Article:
• Road atlas or paper maps: In case you find yourself turned around in an area without service, you should always be prepared with paper maps. We really like the Benchmark Maps Road Atlases and have one for the states we frequently road trip through. Alternatively, you can pick up paper maps for free at AAA locations if you’re a member!
  • Offline maps: Maps.me is an awesome offline map that is perfect for creating routes and turn-by-turn driving directions on the fly, even if you’re completely out of service. Download the area maps ahead of time and you’ll be able to access everything—including gas stations, public restrooms, hospitals, points of interest, etc. Before your trip, you can bookmark all your stops or things you’re interested in and create “Lists” so you can pull them up on the road.
  • Hands-free phone mount: One of the best (and cheapest) accessories we have ever purchased is a hands-free phone mount. No more interpretive re-telling of the directions from the passenger to the driver. Just plug in the directions, mount the phone in your field of view, and you’re golden. 
  • USB Cords: We like to have dedicated USB cords that we leave in our vehicles. This way we’re not shuttling them in and out, and potentially forgetting to bring them.
  • Small inverter: A small 12v to 120v inverter can plug directly into a cigarette lighter and can charge AC items like laptops and camera battery chargers. We’ve used this one for over six years of road trips!
  • Apps: There seems to be an infinite number of apps that you can download for your road trip based on what your interests are! Here are some of our personal favorites for navigation and outdoor activities.
    • PlugShare: If you’re driving a plug-in hybrid like the Toyota Prius Prime, or an all-electric vehicle, this app will be invaluable in locating charge stations along your route.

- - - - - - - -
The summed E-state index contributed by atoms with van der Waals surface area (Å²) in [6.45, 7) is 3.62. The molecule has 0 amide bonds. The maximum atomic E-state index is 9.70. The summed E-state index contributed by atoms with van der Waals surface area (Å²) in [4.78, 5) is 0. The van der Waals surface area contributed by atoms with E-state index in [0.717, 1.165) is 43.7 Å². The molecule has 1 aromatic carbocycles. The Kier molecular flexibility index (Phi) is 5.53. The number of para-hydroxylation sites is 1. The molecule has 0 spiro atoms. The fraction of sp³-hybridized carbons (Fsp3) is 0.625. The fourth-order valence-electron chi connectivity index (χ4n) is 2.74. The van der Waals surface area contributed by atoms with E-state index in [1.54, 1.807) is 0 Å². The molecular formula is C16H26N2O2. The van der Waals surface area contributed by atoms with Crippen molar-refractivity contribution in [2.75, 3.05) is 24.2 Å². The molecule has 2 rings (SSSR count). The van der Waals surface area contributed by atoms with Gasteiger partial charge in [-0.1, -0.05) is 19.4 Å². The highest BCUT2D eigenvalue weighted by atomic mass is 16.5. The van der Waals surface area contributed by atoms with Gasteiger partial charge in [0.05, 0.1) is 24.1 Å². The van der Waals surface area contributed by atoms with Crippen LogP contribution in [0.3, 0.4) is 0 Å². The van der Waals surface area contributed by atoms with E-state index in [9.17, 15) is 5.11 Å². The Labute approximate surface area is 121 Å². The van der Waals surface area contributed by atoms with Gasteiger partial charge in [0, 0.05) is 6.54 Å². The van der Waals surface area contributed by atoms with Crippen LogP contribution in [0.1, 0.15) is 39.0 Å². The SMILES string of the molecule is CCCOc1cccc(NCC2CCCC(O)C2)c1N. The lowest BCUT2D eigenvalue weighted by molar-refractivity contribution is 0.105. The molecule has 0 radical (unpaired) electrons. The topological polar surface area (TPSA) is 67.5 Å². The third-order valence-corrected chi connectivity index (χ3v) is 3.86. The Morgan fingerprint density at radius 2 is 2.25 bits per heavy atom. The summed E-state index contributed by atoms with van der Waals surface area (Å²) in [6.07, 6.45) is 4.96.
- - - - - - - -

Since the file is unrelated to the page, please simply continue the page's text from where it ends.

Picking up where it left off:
• GasBuddy: We use this app to find gas stations—it has user-aggregated price data, too, so we can save money by price comparing nearby stations.
    • Maps.me: As mentioned above, this is our favorite offline map app for driving directions.
    • The Dyrt: A great app for finding campgrounds (complete with photos, reviews, and amenities). The PRO version allows you to access everything offline, has public land map layers, and includes a great trip planner tool.
    • Alltrails: Our favorite app for finding hiking trails. Sort by length, elevation gain, and difficulty.
    • Seek by iNaturalist: Identify plants, animals, and birds, and tracks by using your camera or uploading a photo—the app will identify it for you!
    • Merlin Bird ID: Enter bird features like size, color, and environment to generate a list of potential birds—includes sound recordings and photos for easier identification.
    • The Outbound: A great app for finding all kinds of outdoor adventures.
    • Nativelands: Identify the native tribes that traditionally lived in the area you’re traveling in.
    • Sky Guide: Dynamic constellation, planet, and star identification.

Entertainment

Let’s face it: long stretches of driving can get monotonous, no matter how dynamic the scenery is. This is where some in-car entertainment becomes important. 

Download everything to your phone ahead of time. It’s not a matter of if you’ll lose service, it’s when…  And it is never at a convenient time. Once everything is downloaded, you’ll be able to access it any time.

We loved the CarPlay integration that the Toyota Prius Prime came with—it made it so easy to navigate between our music and podcasts while on the road!

  • Audiobooks: Use Libby to download audiobooks from your public library for free, or use Scribd which gives you an unlimited reading subscription for less than $10 a month (try it for 60 days free!)
  • Spotify playlists: There are thousands of playlists to choose from, but we think the best place to start is with the “Soundtrack My Ride” feature which will build a custom playlist for you.
  • Podcasts: We love bite-sized podcast episodes because they give us lots of new topics to talk about, in addition to (usually) learning something new. Here are some great road trip podcast recommendations from Conde Nast Traveler and AFAR.
Megan in the front seat of a car holding a can of iced coffee

Comfort essentials for road trips

This is a list of little items we consider to be road trip essentials simply because they make the trip a little more comfortable and enjoyable.

  • Snacks and drinks cooler: Keep a small cooler or insulated lunch tote within reach filled with any perishable snacks and cold drinks.